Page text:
Table 1. Iron [45] and phytic acid (PA) content [43] in common cereal foods.
Table 1. Iron [45] and phytic acid (PA) content [43] in common cereal foods.
FoodPhytic acid (g/100 g)Iron content (mg/100 g) 1Estimated 2 molar ratio PA:Fe
White bread0.28–1.001.024–85
Whole grain bread0.43–1.051.426–64
Rye bread (whole meal)0.03–0.411.52–23
1 The iron contents represent mean values and were not measured in the same products as the phytic acid; 2 Rough estimates; calculated from a molar mass of phytic acid of 660 g/mol.

4. Iron Intake and Requirements

The iron contents of various cereal foods range from ~0.3–4 mg/100 g, with iron values in commonly consumed cereal foods ranging from ~1–4 mg/100 g (Table 1). For comparison, red meat contains ~0.2–2 mg iron per 100 g, but some meat products, e.g., liver, are very rich in iron, containing up to 31 mg iron per 100 g [45]. In order to fulfil the physiological requirements, approximately 1–2 mg iron must be absorbed per day depending on gender and age, with menstruating women and children requiring more iron than other population groups [46]. In common western diets, an average of around 10 mg ferric non-haem and 2 mg haem iron is consumed daily [25]. These levels match the recommended intakes for boys and men, that according to the Nordic Nutrition Recommendations, are 11 mg/day for boys aged 14–17, and 9 mg iron/day for men aged 18 and older [47]. However, for women of the childbearing age and lactating women, the recommendation for iron intake is 15 mg/day, with further recommendations on iron supplements during the second and third trimester for pregnant women [47], indicating that the iron requirements may not be met through the habitual diet.

5. Non-Haem Iron Absorption in Humans

Several factors determine the iron absorption from a meal: The amount and type of iron in the meal, the physiological mechanisms regulating iron absorption (uptake in intestinal cells and further transit) and the availability of the iron for uptake by the cellular transporters in the small intestine [48]. The iron status of the individual is another important determinant for iron absorption. Iron balance is maintained primarily by the iron-regulatory hormone hepcidin, which inhibits intestinal iron absorption and cellular iron release [25]. Hepcidin levels are upregulated by iron overload and inflammation, and downregulated by hypoxia and upon increased need for iron for erythropoiesis [25].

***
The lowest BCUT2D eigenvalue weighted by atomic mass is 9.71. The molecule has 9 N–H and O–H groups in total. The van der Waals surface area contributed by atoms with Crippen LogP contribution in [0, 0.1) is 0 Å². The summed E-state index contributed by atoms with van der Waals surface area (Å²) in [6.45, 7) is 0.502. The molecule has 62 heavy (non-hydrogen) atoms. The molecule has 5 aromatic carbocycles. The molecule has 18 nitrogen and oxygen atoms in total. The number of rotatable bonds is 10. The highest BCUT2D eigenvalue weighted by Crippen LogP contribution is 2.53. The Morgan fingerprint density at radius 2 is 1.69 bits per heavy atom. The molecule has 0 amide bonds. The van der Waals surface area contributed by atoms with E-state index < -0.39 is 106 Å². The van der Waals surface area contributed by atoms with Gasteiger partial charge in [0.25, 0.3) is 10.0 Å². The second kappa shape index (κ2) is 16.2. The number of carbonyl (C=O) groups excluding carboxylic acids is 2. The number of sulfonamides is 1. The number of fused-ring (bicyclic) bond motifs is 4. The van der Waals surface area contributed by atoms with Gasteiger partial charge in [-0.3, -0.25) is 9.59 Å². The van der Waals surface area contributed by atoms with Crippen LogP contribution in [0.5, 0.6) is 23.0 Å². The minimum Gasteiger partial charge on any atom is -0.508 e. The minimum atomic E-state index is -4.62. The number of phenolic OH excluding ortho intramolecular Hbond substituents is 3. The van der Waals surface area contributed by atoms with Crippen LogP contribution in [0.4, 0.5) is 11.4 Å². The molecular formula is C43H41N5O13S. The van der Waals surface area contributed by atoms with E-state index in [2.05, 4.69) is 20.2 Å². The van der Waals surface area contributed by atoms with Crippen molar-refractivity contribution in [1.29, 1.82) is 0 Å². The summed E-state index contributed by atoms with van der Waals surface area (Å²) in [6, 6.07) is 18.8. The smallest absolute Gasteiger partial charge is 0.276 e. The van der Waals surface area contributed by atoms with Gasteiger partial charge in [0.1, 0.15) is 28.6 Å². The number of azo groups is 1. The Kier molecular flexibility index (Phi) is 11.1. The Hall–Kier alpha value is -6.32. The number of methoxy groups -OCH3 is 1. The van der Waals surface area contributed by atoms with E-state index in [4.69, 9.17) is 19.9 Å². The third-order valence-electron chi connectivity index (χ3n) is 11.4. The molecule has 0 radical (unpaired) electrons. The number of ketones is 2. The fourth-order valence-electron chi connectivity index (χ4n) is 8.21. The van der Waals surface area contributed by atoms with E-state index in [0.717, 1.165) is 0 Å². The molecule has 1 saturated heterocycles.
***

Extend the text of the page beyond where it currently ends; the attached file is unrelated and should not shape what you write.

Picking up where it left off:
For the mechanism of absorption, haem iron is readily absorbed in the intestinal system by receptor-mediated endocytosis or direct haem transporters, although the detailed mechanisms are not fully elucidated [49].
More details are known regarding the mechanism for non-haem iron absorption. Non-haem iron is absorbed in the proximal part of the duodenum after reduction of Fe3+ (which is the more common oxidation state of iron in food) to Fe2+ by action of a ferrireductase, presumably duodenal cytochrome-b (Dcytb), present in the apical brush border of the intestinal wall [25,49]. A binding site for ascorbate on this enzyme underlines the role of ascorbic acid as an electron donor for Fe3+ reduction [30]. Fe2+ ions are then transported into the enterocyte using the divalent metal transporter-1 (DMT-1), which is also located in the apical brush border. This transport reaction is proton-driven, indicating that an acidic environment (optimal pH 5.5–5.8) is required for iron absorption, underlining that the primary site of iron absorption is just distal to the pylorus, where pH is still relatively low [25]. Expression of DMT-1 is induced in iron-deficient individuals [25]. Iron in the enterocytes can be retained or shuttled out of the cell, but the further fate of absorbed iron will not be considered in this review.
There is a surprising scarcity of data unravelling the details concerning the mechanism of cellular uptake of iron complexed to phytate and/or lower inositol phosphates (i.e., inositols with ≤5 phosphates), but iron complexed with phytate is probably not directly bioavailable for entering the pathway for iron absorption described above. The currently available evidence is thus weak or non-existent, but a plausible scenario is that absorption of iron bound in iron phytate complexes into the enterocytes from the duodenum lumen can only occur after the iron has been released from the phytate, and reduced from the Fe3+ to the Fe2+ form. It remains to be elucidated, whether and how Fe3+ more loosely chelated to inositol phosphates is absorbed. Competition between ascorbic acid and phytate as iron chelators may play a role [3], as the ascorbic acid-iron complex is presumably available for absorption.

6. Chemical Form of Iron Phytate Complexes in the Gastrointestinal System

The chemical form of the phytate in the gut is an important parameter for the assessment of non-haem iron bioavailability in the gut. Phytate shows increasing chelating affinity, i.e., lower dissociation constant, from mono- to multivalent cations [3]. However, factors such as competing chelating agents should also be taken into consideration when evaluating the iron phytate interactions in the gut.
As previously mentioned, the pKa values of the phytate phosphates result in phytate being negatively charged at physiologically relevant pH values, i.e., pH values lower than ~1 are necessary for phytic acid to be in the fully protonated form. After a meal, pH in the stomach is typically ~3–7, decreasing gradually over a few hours to the fasting pH ~2 [50,51,52]. Assuming that the pKa values are independent of iron binding, phytate will thus carry six negative charges in the gastric ventricle (pH range ~3–7).